Leaning Out - National Council of Teachers of English
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Leaning Out

This post is written by NCTE member Jolivette Mecenas. 

JolivetteMecenasIn the past five years since my son was born, I have struggled to make time to exercise and keep fit, a struggle that is renewed every summer. This is an ordeal for many, true, but one I find especially challenging to maintain in between commuting 70 miles round trip to the university where I work, teaching and grading, running the college writing program that I direct, and keeping up my research and writing agenda. The night-and-weekend shift is filled with domestic duties and attending to the general needs of a small human – responsibilities that I shoulder with a partner who does more than her fair share (though she does leave me all the pots to wash, grumble grumble). In the parlance of today’s working mothers, we Lean In, though I have come to accept that I’m a terrible leaner-inner.

By all appearances, accomplished leaner-inners run full marathons at least twice a year, and they do not develop a donut habit. Exercising was easier when my son was younger, ages one to two, when he could still fall asleep in a stroller while I dance-walked around the three-mile perimeter of a reservoir near my home in Los Angeles. Dance-walking happened when I gleefully listened to Rhianna instead of Raffi, children’s folk singer famous for introducing beluga whales to toddlers worldwide, and who otherwise dominated my Pandora. One year I believed that all this dance-walking was conditioning me for a half-marathon, so I signed up for one. I finished 900th out of 1,000 half-marathoners, but hey, I walked 13 whole miles! Under four hours! That was me leaning in.

Every academic year brings stress-induced weight gain, and summer brings the chance to get back in shape. I believe this anew every June. I promise my dog more hikes. I check the class schedule at the gym, where I haven’t set foot in a year. The summer after I passed my three-year probation at work, I decided to sign up for a “boot camp.” I rose at 5:30 a.m. (during the summer!) to meet fellow boot campers at the park for endless reps of burpees, directed by a very bored, very chiseled athletic trainer-slash-actor. By the end, boot camp did reenergize me. And then fall semester returned, and I put my body back in assistant professor jail: backside in a chair, eyes staring at a screen.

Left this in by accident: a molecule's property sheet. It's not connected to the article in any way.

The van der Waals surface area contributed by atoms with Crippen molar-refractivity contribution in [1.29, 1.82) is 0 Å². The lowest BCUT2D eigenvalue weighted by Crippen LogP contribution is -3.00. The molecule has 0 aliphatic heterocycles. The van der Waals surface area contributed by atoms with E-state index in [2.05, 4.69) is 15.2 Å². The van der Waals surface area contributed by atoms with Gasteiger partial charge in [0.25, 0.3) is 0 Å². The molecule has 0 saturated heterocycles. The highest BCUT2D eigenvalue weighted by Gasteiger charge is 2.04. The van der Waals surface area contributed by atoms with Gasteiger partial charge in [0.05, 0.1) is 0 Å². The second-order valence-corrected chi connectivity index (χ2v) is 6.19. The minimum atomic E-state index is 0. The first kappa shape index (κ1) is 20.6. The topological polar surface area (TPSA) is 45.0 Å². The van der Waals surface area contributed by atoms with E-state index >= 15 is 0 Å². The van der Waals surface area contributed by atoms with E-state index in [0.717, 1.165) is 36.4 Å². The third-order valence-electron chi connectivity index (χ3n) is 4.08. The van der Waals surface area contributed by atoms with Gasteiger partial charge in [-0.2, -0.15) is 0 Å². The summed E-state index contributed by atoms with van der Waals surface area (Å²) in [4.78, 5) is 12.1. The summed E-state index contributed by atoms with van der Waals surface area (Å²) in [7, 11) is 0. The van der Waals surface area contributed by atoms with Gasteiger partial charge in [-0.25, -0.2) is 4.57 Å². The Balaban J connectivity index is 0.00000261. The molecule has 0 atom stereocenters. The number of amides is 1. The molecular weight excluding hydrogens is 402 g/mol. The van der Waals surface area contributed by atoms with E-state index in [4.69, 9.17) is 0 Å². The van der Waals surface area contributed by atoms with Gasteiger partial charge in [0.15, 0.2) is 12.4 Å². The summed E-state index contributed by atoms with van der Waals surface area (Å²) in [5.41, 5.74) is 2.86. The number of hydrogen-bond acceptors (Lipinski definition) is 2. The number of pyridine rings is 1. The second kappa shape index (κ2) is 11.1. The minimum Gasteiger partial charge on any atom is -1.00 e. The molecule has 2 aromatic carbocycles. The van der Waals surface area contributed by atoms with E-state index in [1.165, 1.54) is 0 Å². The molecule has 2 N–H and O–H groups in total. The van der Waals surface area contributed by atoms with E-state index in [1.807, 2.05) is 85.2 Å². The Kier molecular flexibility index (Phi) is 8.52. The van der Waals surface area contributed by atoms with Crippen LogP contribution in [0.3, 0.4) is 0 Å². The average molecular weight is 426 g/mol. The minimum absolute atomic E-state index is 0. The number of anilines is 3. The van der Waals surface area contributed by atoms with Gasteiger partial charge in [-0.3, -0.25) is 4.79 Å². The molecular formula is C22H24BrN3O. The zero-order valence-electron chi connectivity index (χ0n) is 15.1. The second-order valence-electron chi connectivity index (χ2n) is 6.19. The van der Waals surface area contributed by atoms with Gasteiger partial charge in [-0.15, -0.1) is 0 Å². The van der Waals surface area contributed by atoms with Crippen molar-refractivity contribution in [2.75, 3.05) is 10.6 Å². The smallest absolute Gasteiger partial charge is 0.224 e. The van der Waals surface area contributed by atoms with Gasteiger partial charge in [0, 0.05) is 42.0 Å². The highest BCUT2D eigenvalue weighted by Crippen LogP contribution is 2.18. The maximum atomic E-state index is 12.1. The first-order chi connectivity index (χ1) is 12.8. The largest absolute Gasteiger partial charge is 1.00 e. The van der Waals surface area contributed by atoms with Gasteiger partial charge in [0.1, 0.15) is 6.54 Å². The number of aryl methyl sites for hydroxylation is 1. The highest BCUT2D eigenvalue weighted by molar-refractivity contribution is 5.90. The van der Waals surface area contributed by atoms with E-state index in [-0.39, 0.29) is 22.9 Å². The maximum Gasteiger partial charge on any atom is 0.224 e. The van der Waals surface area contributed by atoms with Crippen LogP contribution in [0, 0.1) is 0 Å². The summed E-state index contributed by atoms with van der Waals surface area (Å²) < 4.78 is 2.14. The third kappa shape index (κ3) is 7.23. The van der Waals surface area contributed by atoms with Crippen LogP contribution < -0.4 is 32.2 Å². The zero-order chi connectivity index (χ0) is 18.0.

This summer I am assembling my tenure file for review. I won’t go on about that, except to say that I signed up for Zumba and yoga as an antidote. I’m taking both classes at the rec center at our neighborhood park, with the same firecracker of a teacher. Zumba is fun! If you don’t believe me, or if you’re not familiar with the exercise craze, watch LA-based teachers-by-day, punk-rock-band-by-night No Small Children dancing Zumba moves to their music. Clearly, they are having fun and getting in shape. My instructor turns our class into more of a Latin dance party, with the neighborhood women (and one guy) of various sizes and beautiful shapes throwing our hands up in the air and moving our hips in a soca shake. I don’t have much rhythm, but so what? I’m having fun and not even thinking about that thing I have to turn in soon. . . .

And then I go to yoga once a week for some training in being present in the moment. I stretch my body beyond old limitations, feel the burn of my muscles as I hold my downward dog and plank, not even thinking about that thing, the T word that scratches at the back of my consciousness and would take over my yoga time, my 60 minutes of “me time,” as the instructor calls it. In these 60 minutes there are no students, no colleagues, no administrators or children or partners or parents. Only me resting in child’s pose, or in savasana, the corpse pose, in conscious surrender to nothingness.

Leaning way out, never in.

Jolivette Mecenas is associate professor of writing at the University of La Verne in La Verne, CA, where she directs the writing program. Her research interests include writing program administration in minority-serving institutions, composition and rhetoric pedagogy, and civic discourse.